How much do you think your project will cost, and what are the major expenses?
We are seeking $320,000 over two years.
This funding would pay for one senior developer for 2 years, at $120,000 per year (fully burdened w/ health benefits), with time split between Hypothes.is and the W3C. This developer would work with others on our existing teams, and be responsible for:
- Working with journalists and publishers to collect use cases and requirements to meet the specific needs of journalism, both for creating annotations and for the workflow of using these annotations–and importantly for ensuring the moderation mechanisms are in place to ensure high quality contributions.
- Developing prototypes, proofs of concept, and code contributions for open-source implementations of these use cases.
- Coordinating feature development and interoperability between different browsers, reading systems, services, and other parts of the ecosystem.
- Identifying and assisting with integrations to existing tools and platforms in use by journalists (DocumentCloud, CMSs, etc)
- Assisting with the standardization process for features and browser components.
- Educating communities and promoting the idea of Web annotations among users and potential service providers.
These funds will also provide for at least two substantial workshops produced in coordination with partners to bring journalists together exploring annotation product and platform requirements for news and other media use cases. ($60,000).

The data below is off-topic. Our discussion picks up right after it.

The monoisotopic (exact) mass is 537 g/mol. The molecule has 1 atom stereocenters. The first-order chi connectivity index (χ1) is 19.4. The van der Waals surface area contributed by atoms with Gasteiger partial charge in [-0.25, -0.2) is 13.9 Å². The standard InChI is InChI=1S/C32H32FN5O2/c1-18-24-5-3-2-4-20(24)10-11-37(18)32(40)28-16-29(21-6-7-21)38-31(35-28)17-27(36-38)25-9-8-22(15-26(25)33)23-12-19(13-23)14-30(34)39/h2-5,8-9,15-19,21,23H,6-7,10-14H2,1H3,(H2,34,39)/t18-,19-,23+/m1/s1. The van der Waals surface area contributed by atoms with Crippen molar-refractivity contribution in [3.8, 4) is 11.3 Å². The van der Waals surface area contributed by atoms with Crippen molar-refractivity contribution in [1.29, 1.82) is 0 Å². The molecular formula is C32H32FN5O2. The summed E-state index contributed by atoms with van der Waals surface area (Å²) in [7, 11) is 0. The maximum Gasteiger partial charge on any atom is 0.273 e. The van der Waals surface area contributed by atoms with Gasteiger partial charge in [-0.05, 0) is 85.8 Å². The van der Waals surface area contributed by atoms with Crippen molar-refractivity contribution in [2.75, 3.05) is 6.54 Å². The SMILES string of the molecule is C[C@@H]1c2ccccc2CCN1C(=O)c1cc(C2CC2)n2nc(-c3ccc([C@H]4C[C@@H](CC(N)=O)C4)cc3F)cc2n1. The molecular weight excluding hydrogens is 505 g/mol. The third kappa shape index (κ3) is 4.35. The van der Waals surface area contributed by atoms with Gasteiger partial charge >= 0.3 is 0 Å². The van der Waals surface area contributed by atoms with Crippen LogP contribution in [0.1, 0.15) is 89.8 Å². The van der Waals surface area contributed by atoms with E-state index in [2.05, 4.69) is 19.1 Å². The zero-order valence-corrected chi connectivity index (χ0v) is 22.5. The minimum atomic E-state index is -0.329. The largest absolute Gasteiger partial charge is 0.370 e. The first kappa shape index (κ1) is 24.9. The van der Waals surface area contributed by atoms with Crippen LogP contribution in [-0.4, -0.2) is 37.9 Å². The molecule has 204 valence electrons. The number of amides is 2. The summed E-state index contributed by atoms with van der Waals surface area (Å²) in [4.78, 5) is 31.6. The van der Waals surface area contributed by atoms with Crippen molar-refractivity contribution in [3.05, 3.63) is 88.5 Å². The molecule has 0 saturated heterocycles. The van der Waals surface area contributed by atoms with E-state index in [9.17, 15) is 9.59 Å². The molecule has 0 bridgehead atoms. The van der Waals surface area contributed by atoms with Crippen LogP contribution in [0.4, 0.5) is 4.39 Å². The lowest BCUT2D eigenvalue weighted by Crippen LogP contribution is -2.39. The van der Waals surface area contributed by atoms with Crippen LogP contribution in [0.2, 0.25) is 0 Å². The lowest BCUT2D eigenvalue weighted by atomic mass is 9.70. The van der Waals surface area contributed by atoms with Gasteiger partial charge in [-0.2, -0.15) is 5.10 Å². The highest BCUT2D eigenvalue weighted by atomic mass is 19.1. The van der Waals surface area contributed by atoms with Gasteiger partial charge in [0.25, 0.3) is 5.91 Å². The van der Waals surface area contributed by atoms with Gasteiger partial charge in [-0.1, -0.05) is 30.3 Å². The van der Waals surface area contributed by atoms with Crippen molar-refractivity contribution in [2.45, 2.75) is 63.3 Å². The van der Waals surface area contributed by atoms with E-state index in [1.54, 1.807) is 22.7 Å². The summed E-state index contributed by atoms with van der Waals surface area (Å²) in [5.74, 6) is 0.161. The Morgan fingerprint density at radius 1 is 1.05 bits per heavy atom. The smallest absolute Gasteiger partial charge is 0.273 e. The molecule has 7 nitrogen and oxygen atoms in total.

Finally, the funds will cover the travel necessary for team members to meet with potential partners and to attend relevant conferences and events in support of the effort. ($20,000).
What have you learned from other projects focused on journalists that informs your approach to working with these users?
The most closely related effort is DocumentCloud, a Knight News Challenge funded effort. DocumentCloud provides a repository for source documents, enabling journalists to embed them in published stories and annotate them. We have had preliminary discussions about integrating the open annotation data model into the DocumentCloud open source effort, which this proposal would help fund. This would bring the benefits of an open data model, which also implies an open storage and identity model, to that important resource for journalists. It would also make it easy to have DocumentCloud support a more sophisticated real-time, threaded conversation style.
DocumentCloud has proven the utility of shared, open-source platforms for journalism. We hope to extend its essential paradigm: the web itself can be the annotated repository of source material.